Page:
The Press Release accompanying the paper suggests that it provides the key to understanding evolutionary innovation: "How Organisms Evolve New Functions: Evolution is as Complicated as 1-2-3". There are three steps, which are described as follows:
"The first stage was potentiation, when the E. coli accumulated at least two mutations that set the stage for later events. The second step, actualization, is when the bacteria first began eating citrate, but only just barely nibbling at it. The final stage, refinement, involved mutations that greatly improved the initially weak function. This allowed the citrate eaters to wolf down their new food source and to become dominant in the population.
"We were particularly excited about the actualization stage," Blount said. "The actual mutation involved is quite complex. It re-arranged part of the bacteria's DNA, making a new regulatory module that had not existed before. This new module causes the production of a protein that allows the bacteria to bring citrate into the cell when oxygen is present. That is a new trick for E. coli." " (Source here)
Probably few readers of these reports are aware that experimental evolution has provided evidence that fails to map well on to neodarwinian theory. Instead of mutations creating novel genes, they are typically degradative and sometimes essentially neutral. This was pointed out by Behe in an academic paper an in a recent blog:
"In a manuscript published a few years ago in the Quarterly Review of Biology (Behe 2010), I discussed laboratory evolution results from the past four decades up to that point, including Lenski's. His laboratory had shown clearly that random mutation and selection improved the bacterium with time, as measured by the number of progeny it could produce in a given time. He demonstrated without doubt that beneficial mutations exist and can spread quickly in a population of organisms. However, once Lenski's lab eventually identified the mutations at the DNA level (a difficult task), many of the beneficial mutations turned out to be, surprisingly, degradative ones. In other words, breaking or deleting some pre-existing genes or genetic regulatory elements so that they no longer worked actually helped the organism under the conditions in which it was grown. Other beneficial mutations altered pre-existing genes or regulatory elements somewhat."
It is of interest, consequently, to know whether a similar situation applies to the citrate-consuming E. coli. In Behe's blog, the reported mutations are considered in the light of his 2010 paper. Here is the comment on Actualisation:
"They divide the mutations conceptually into three categories: 1) potentiation; 2) actualization; and 3) refinement. "Actualization" is the name they give to the mutation that first confers a weak ability to transport citrate into the laboratory E. coli. (It turns out that the bacterium is lacking only a protein to transport citrate into the cell in the presence of oxygen; all other enzymes needed to further metabolize citrate are already present.) The gene for the citrate transporter, citT, that works in the absence of oxygen is directly upstream from the genes for two other proteins that have promoters that are active in the presence of oxygen. A duplication of a segment of this region serendipitously placed the citT gene next to one of these promoters, so the citT gene could then be expressed in the presence of oxygen. Gene duplication is a type of mutation that is known to be fairly common, so this result, although requiring a great deal of careful research to pin down, is unsurprising." "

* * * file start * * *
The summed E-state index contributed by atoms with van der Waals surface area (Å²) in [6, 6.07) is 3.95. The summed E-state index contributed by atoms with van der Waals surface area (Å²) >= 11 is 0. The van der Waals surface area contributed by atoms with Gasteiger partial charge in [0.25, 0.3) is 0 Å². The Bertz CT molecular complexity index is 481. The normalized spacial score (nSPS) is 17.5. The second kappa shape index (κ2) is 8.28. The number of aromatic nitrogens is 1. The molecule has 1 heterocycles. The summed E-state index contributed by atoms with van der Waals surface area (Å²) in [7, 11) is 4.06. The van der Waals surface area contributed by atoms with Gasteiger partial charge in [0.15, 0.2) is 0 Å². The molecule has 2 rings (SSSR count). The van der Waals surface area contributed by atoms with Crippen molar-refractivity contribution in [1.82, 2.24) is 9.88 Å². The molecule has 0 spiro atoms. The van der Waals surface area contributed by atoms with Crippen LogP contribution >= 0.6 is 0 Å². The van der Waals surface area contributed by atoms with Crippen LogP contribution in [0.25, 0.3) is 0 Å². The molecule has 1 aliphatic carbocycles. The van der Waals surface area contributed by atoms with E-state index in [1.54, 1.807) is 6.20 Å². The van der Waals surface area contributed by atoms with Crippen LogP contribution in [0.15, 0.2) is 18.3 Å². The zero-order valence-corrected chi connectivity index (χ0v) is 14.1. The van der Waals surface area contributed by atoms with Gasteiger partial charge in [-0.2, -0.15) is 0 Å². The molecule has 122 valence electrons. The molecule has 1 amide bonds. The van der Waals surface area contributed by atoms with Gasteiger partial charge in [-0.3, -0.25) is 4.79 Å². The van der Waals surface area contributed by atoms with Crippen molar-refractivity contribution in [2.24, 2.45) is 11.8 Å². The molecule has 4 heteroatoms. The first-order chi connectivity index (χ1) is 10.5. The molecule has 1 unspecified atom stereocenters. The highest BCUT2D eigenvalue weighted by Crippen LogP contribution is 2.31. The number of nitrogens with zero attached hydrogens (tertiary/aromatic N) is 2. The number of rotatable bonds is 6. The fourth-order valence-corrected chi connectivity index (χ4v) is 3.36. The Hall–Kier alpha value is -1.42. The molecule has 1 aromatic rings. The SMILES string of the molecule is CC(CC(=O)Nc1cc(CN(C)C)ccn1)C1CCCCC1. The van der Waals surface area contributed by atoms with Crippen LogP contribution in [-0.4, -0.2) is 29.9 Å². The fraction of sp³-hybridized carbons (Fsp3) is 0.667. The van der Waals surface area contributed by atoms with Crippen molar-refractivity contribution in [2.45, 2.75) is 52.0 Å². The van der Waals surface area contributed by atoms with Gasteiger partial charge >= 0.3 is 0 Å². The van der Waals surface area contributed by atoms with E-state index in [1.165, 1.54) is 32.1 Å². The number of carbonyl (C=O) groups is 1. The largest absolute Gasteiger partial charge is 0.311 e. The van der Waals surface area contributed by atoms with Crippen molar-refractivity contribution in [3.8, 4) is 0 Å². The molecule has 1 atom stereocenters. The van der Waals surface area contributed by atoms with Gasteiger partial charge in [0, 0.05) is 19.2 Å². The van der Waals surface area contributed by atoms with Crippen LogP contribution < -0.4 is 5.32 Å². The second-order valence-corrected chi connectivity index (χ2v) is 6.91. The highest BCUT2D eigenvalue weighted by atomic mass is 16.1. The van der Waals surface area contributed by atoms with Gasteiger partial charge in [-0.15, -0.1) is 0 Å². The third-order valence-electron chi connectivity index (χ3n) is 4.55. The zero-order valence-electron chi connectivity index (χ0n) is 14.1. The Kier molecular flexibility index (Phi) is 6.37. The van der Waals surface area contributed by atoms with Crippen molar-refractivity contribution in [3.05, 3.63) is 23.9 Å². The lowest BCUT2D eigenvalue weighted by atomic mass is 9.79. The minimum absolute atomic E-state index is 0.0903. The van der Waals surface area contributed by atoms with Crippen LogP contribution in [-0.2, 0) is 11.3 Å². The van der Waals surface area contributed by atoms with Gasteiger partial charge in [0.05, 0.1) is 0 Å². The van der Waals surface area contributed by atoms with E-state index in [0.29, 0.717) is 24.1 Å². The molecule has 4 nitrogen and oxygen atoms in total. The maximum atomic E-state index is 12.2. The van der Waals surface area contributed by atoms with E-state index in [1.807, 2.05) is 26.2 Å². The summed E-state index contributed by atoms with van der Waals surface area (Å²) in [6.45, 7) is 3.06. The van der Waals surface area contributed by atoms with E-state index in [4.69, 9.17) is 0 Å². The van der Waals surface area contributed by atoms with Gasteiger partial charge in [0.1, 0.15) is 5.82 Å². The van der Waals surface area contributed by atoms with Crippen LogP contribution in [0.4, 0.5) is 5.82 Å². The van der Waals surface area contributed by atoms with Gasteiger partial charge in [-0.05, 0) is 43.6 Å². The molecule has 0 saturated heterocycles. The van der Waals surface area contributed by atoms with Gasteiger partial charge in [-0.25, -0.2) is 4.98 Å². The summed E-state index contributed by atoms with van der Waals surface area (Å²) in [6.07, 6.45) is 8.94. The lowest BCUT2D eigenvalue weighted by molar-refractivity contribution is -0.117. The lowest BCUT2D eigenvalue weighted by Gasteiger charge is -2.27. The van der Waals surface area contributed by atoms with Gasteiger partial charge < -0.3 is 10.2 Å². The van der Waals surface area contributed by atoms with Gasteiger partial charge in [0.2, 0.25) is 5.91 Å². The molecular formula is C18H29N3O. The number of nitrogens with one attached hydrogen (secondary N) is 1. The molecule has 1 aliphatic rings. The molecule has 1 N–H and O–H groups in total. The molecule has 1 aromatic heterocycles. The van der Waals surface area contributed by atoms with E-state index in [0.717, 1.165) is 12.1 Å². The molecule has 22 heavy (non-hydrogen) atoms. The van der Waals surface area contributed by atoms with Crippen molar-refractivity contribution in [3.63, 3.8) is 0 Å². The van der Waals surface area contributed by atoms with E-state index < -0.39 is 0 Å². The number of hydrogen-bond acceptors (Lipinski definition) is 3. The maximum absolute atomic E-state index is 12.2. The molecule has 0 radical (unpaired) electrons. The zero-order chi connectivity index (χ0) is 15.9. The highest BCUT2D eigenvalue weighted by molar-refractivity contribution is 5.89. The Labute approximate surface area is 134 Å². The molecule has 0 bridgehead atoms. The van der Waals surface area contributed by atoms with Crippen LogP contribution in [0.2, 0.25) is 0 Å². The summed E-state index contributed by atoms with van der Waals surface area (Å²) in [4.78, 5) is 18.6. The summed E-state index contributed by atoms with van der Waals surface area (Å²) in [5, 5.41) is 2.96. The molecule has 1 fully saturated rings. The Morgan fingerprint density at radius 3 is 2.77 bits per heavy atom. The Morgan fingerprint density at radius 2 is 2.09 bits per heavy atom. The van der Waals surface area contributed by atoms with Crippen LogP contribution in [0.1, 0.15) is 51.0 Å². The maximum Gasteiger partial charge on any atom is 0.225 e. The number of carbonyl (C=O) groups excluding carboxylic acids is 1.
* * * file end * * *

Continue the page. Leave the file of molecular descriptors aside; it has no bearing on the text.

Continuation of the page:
So, in this case, the gene for citrate transportation and all other enzymes needed to metabolize citrate pre-exist. What is new is the mutation that puts the citT gene next to a suitable promoter. This was achieved via a gene duplication mutation. No new information was created, but the mutation was sufficient to activate this key gene. Blount et al. use the term "amplification mutation" to describe what happened: "Amplification mutations can alter the spatial relationship between structural genes and regulatory elements, potentially causing altered regulation and novel traits." Behe comments also refinement stage as follows:
"Further work showed this was due to multiple duplications of the mutant gene region, up to 3-9 copies. Again, gene duplication is a fairly common process, so again it is unsurprising. In another experiment Lenski and co-workers showed that increasing the concentration of the citrate transporter gene was sufficient in itself to account for the greater ability of E. coli to grow on citrate."